French term meaning out of doors and referring to the practice of painting entire finished pictures out of doors

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  • John Constable, 'Flatford Mill ('Scene on a Navigable River')' 1816-17

    John Constable
    Flatford Mill ('Scene on a Navigable River') 1816-17
    Oil on canvas
    support: 1016 x 1270 mm frame: 1331 x 1583 x 162 mm
    Bequeathed by Miss Isabel Constable as the gift of Maria Louisa, Isabel and Lionel Bicknell Constable 1888

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  • John Singer Sargent, 'Carnation, Lily, Lily, Rose' 1885-6

    John Singer Sargent
    Carnation, Lily, Lily, Rose 1885-6
    Oil on canvas
    support: 1740 x 1537 mm frame: 2185 x 1970 x 130 mm
    Presented by the Trustees of the Chantrey Bequest 1887

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  • Alfred Sisley, 'The Bridge at Sèvres' 1877

    Alfred Sisley
    The Bridge at Svres 1877
    Oil on canvas
    support: 381 x 460 mm frame: 644 x 722 x 101 mm
    Purchased 1927

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Although artists have long painted out of doors to create preparatory landscape sketches or studies, before the nineteenth century finished pictures would not have been made in this way.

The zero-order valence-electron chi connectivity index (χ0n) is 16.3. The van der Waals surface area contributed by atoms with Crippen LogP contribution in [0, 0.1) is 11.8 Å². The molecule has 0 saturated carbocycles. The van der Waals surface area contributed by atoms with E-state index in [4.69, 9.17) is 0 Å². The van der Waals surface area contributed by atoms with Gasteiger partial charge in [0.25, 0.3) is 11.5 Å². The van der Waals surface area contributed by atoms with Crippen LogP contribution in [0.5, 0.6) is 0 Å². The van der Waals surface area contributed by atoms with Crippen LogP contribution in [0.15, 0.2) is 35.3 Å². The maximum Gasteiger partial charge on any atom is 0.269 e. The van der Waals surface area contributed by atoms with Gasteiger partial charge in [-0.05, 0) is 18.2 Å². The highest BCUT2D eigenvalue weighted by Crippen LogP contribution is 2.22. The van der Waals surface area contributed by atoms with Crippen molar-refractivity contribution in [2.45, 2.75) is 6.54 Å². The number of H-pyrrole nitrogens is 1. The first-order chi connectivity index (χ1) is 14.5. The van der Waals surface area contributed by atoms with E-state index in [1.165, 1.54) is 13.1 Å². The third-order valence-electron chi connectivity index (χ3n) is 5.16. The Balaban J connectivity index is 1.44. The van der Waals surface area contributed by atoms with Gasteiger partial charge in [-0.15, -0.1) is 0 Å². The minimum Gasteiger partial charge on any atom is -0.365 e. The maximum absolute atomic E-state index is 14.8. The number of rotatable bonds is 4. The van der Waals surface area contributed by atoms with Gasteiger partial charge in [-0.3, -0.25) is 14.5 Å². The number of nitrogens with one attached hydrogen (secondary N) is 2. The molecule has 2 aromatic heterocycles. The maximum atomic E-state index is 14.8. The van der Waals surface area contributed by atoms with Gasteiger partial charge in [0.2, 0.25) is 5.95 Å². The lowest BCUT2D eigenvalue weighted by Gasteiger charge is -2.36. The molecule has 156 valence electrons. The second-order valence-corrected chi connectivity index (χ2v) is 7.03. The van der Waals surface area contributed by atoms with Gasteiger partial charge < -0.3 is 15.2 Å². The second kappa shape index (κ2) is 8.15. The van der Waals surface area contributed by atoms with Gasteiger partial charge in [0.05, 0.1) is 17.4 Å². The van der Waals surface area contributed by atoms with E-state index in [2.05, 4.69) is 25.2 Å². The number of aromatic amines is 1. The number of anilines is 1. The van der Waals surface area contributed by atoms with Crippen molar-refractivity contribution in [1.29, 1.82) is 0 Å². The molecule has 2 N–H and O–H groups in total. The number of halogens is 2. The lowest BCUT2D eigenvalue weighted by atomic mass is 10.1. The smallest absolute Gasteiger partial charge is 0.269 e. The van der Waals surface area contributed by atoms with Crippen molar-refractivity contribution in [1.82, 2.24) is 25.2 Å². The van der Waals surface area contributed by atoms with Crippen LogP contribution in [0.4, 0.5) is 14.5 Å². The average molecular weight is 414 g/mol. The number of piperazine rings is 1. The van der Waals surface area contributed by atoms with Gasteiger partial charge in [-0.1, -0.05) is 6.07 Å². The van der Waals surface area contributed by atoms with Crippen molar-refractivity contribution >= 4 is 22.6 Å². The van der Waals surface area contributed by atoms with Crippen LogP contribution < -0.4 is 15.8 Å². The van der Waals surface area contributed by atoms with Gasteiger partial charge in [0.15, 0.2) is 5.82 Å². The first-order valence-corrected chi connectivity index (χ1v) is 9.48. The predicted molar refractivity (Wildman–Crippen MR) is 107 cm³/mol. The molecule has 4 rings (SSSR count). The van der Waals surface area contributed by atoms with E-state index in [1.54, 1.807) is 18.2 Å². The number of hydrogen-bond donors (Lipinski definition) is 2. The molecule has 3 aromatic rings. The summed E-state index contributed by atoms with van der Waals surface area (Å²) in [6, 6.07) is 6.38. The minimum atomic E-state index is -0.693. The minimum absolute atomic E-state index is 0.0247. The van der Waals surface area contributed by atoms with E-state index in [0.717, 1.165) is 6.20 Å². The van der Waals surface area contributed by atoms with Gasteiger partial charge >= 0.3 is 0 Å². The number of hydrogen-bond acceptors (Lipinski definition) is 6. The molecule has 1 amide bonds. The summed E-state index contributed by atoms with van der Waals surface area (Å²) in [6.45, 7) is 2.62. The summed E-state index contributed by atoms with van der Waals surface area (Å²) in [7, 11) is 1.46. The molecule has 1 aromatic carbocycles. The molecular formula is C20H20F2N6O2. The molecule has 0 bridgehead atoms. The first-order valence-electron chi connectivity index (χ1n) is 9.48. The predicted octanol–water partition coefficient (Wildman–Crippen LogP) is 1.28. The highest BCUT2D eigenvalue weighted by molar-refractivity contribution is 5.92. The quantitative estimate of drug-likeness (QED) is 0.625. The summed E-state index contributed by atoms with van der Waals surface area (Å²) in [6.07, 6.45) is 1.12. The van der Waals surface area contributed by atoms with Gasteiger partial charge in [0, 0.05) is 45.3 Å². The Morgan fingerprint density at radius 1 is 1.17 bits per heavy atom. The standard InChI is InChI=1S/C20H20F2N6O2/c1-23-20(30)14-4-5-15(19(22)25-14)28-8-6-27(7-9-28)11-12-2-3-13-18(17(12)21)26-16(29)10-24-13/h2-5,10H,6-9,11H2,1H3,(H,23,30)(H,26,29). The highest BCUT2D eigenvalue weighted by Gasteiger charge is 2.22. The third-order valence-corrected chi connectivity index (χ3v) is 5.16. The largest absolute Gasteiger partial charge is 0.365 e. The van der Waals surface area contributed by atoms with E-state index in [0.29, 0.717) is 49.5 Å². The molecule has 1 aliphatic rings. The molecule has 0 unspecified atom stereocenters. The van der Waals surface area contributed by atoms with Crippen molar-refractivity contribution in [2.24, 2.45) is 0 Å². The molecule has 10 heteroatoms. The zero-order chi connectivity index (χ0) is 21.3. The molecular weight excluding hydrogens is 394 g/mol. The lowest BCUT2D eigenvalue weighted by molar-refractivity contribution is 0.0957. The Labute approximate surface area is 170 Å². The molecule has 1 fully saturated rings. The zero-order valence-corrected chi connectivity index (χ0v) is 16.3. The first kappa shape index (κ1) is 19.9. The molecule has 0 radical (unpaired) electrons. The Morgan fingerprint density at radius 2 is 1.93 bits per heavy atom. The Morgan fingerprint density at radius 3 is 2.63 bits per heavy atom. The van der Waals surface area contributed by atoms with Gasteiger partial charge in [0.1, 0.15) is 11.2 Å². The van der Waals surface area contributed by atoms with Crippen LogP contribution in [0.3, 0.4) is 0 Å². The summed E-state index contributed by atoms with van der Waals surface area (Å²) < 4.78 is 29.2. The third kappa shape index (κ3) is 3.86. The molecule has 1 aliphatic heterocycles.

The plein air approach was pioneered by John Constable in Britain c.1813–1, but from about 1860 it became fundamental to impressionism. The popularity of painting en plein air increased in the 1870s with the introduction of paints in tubes (resembling modern toothpaste tubes). Previously, painters made their own paints by grinding and mixing dry pigment powders with linseed oil, a much more laborious and messy process.

En plein air painting was an important technical approach in the development of naturalism. Subsequently it became extremely widespread and part of the practice of rural naturalists – for example the Newlyn School which was a major proponent of the technique in the later nineteenth century. Painting out of doors was sometimes taken to extremes e.g. by Stanhope Forbes of whom there exists a photograph of him painting on a beach in high wind with canvas and easel secured by guy ropes.